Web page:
How will technology shape your private equity fund’s future?

By Robert Half 13 August 2018

The private equity (PE) industry is booming according to a 2017 BCG report, with more firms operating than ever before. But the report also stressed that, with competition for capital being at an all-time high, firms will need to work harder than ever to differentiate themselves in this crowded field.

For a private equity fund to become a top performer, BCG says firms must be ready to embrace digital technology in their operations – with potential benefits ranging from streamlined communications to easier portfolio management, faster deal speed and simpler compliance.

Here’s a look at how technology is disrupting private equity funds, and how employers and hiring managers can prepare their private equity fund for this digital future.

Big Data and AI automation

Private equity firms often deal with huge amounts of information, yet much of it is still processed manually in spreadsheets and documents. When this data is spread across multiple departments, this can lead to inefficiencies and inaccurate reporting.

This is especially problematic when timely and accurate reporting is essential for meeting regulatory and compliance requirements. According to a 2017 survey taken at the Private Equity International Private Fund Compliance Forum, almost half of attendees considered data management an operational challenge, and almost two-thirds planned to automate their data management.

Advanced data management systems can benefit PE firms in many ways. For example, they can make it easier to conduct due diligence on new deals, and track existing fund information such as investment vehicles and holding companies. They can also accelerate accounting and finance tasks such as valuations, expense reporting, fees and performance reporting.

As well as improving efficiencies, more private equity funds are leveraging data for strategic advantage by ramping up their use of Big Data and analytics software. Used in PE transactions, it can help to improve the execution, speed and integration of deals. It can also help to identify potential issues more quickly, for proactive problem-solving and better deal transparency.

Even deeper insights can be gained through the application of AI and machine learning (ML) technologies. As an example, Chinese/US PE firm Hone Capital has been able to use a ML model to better predict future deal success, based on AI analysis of 30,000 deals from the last decade. The firm found that the best results came from integrating human recommendations with those from the machine-learning model.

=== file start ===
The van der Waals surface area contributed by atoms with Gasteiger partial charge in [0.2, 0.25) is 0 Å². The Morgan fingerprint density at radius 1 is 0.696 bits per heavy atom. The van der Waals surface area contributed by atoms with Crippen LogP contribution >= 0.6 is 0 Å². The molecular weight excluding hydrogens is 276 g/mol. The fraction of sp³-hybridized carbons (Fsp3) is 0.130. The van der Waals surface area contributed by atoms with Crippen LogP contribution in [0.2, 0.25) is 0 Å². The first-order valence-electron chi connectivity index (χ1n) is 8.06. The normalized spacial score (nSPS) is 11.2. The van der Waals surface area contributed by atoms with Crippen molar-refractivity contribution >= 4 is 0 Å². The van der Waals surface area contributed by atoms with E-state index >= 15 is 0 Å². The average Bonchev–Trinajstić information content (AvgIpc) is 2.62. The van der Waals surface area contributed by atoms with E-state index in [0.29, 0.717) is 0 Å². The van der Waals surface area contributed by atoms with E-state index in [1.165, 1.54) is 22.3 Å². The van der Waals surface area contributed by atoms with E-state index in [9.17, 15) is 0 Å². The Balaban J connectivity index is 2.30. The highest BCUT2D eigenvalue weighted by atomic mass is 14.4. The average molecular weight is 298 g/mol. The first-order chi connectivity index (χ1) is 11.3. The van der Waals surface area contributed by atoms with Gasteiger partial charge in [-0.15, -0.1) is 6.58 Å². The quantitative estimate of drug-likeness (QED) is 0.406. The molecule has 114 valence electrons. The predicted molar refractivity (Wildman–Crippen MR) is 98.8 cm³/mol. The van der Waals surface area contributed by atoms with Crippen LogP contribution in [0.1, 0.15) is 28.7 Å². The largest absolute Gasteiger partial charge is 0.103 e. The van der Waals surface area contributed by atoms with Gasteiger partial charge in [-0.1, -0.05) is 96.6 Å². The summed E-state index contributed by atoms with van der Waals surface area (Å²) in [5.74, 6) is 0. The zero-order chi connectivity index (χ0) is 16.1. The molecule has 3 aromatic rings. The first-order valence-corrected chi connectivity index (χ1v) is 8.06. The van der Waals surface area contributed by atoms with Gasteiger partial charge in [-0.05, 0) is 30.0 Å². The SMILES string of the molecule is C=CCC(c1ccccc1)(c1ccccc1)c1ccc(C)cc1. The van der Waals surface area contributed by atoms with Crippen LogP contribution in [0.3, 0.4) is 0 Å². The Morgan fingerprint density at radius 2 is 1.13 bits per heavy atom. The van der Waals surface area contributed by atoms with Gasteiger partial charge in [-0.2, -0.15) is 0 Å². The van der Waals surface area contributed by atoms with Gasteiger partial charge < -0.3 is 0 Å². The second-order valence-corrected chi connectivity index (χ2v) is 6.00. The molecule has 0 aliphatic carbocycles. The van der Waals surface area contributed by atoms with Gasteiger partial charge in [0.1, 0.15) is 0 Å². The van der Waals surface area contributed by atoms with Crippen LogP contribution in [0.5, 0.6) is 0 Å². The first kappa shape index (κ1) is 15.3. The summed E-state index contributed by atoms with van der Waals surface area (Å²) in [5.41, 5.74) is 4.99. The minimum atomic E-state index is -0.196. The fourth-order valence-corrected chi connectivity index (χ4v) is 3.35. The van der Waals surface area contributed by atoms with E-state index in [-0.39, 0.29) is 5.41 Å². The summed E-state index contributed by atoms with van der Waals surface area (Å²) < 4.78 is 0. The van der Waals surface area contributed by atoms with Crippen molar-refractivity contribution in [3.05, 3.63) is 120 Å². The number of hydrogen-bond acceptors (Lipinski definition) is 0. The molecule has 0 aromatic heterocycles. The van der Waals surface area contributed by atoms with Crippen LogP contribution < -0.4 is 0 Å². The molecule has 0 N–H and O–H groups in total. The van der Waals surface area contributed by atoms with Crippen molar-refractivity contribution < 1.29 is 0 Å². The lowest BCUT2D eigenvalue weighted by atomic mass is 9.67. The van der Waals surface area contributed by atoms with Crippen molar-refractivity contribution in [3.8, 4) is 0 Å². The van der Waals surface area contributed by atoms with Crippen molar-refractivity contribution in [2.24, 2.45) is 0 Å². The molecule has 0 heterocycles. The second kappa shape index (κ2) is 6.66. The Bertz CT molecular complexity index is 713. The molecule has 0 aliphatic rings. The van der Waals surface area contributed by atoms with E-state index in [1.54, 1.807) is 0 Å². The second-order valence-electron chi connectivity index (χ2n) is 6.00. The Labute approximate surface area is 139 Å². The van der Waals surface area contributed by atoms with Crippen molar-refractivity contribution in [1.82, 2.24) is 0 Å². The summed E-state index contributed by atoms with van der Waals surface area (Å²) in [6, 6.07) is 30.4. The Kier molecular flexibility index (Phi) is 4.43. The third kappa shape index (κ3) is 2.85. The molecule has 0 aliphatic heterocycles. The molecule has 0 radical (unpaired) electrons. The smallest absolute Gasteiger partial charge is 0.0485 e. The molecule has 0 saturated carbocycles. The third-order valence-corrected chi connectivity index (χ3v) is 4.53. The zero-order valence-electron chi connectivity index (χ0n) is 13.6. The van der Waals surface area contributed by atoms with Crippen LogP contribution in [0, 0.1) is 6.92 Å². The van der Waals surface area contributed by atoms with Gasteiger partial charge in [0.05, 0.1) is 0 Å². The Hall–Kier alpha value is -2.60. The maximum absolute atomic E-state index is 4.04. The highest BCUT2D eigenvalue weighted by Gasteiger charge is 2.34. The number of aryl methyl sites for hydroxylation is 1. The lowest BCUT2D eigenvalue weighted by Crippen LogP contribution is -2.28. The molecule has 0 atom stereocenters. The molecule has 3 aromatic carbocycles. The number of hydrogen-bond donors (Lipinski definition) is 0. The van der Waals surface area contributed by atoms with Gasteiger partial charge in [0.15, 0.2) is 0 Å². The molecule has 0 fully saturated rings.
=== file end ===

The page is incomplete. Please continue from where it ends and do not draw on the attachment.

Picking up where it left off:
The importance of cybersecurity

As more private equity firms embrace digital technologies such as cloud computing, data analytics and mobile computing, protecting their digital assets against cyber-attack becomes a critical concern. At the 2017 Private Equity Real Estate CFOs & COOs forum, it was found that 59% of attendees had not reviewed the cybersecurity risks of their firm’s portfolio investments.

According to an analysis by PwC, deals are especially at risk because they often involve many different analysts who are exchanging confidential, deal-critical, price-sensitive information. The cost of a breach can range from loss of reputation or brand, to severe legal and regulatory actions.

As cyber-attacks become ever more common and sophisticated, PE firms will need to build up their cyber-defenses – firstly by assuring staff receive adequate training on cyber-security risks, and secondly, by adding the right cyber-security talent to their IT teams.

The rise of blockchain

High levels of trust, collaboration and transparency between fund managers, investors and regulators is a cornerstone of any successful private equity fund deal. Blockchain technology can facilitate this with its use of a “distributed ledger,” which allows all participants to simultaneously edit, store and verify the same transaction information.

A blockchain solution recently developed by US financial firm Northern Trust creates records and documentation for investments by limited partners. This allows the fund to easily transfer ownership stakes, and be managed, serviced and audited on a transparent platform. As more PE funds adopt blockchain administration, it could ease communication between partners and investors, and open more private equity to secondary markets.

Building a talent strategy for your private equity fund

It’s no secret that digital technology can solve many of the problems facing the private equity sector today.

To achieve competitive advantage, PE firms will need to reassess their talent needs accordingly with private equity jobs. This may involve bringing aboard data scientists, automation experts and AI programmers, as well as certified cyber-security professionals and people skilled in blockchain and other emerging technologies. It will also require upskilling existing staff in these new digital systems, policies and processes – from digital reporting and data management, to increasing their cyber-security awareness.

First and foremost, firms will need to be able to assess their current situation, and build a strategic roadmap that includes determining which technologies are best suited to solving each challenge. Achieving this will require people skilled in not just technology, but also soft skills in leadership, communication, strategy, and creativity.

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